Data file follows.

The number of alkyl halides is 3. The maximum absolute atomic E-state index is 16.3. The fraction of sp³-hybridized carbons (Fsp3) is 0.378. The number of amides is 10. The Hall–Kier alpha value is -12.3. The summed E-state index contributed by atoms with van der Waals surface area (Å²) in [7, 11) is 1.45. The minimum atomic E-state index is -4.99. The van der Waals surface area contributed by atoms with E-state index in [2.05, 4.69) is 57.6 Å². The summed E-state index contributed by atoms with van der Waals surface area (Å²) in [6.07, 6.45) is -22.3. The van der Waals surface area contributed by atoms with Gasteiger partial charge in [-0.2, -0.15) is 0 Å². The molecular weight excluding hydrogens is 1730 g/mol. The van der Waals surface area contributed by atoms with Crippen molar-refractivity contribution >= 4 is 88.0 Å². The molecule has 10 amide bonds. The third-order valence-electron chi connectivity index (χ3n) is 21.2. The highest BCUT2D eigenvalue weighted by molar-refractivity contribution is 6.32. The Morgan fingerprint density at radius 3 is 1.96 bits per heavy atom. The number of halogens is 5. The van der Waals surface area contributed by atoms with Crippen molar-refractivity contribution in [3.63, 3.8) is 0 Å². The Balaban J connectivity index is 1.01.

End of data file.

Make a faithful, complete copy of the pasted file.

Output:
The number of alkyl halides is 3. The maximum absolute atomic E-state index is 16.3. The fraction of sp³-hybridized carbons (Fsp3) is 0.378. The number of amides is 10. The Hall–Kier alpha value is -12.3. The summed E-state index contributed by atoms with van der Waals surface area (Å²) in [7, 11) is 1.45. The minimum atomic E-state index is -4.99. The van der Waals surface area contributed by atoms with E-state index in [2.05, 4.69) is 57.6 Å². The summed E-state index contributed by atoms with van der Waals surface area (Å²) in [6.07, 6.45) is -22.3. The van der Waals surface area contributed by atoms with Gasteiger partial charge in [-0.2, -0.15) is 0 Å². The molecular weight excluding hydrogens is 1730 g/mol. The van der Waals surface area contributed by atoms with Crippen molar-refractivity contribution >= 4 is 88.0 Å². The molecule has 10 amide bonds. The third-order valence-electron chi connectivity index (χ3n) is 21.2. The highest BCUT2D eigenvalue weighted by molar-refractivity contribution is 6.32. The Morgan fingerprint density at radius 3 is 1.96 bits per heavy atom. The number of halogens is 5. The van der Waals surface area contributed by atoms with Crippen molar-refractivity contribution in [3.63, 3.8) is 0 Å². The Balaban J connectivity index is 1.01.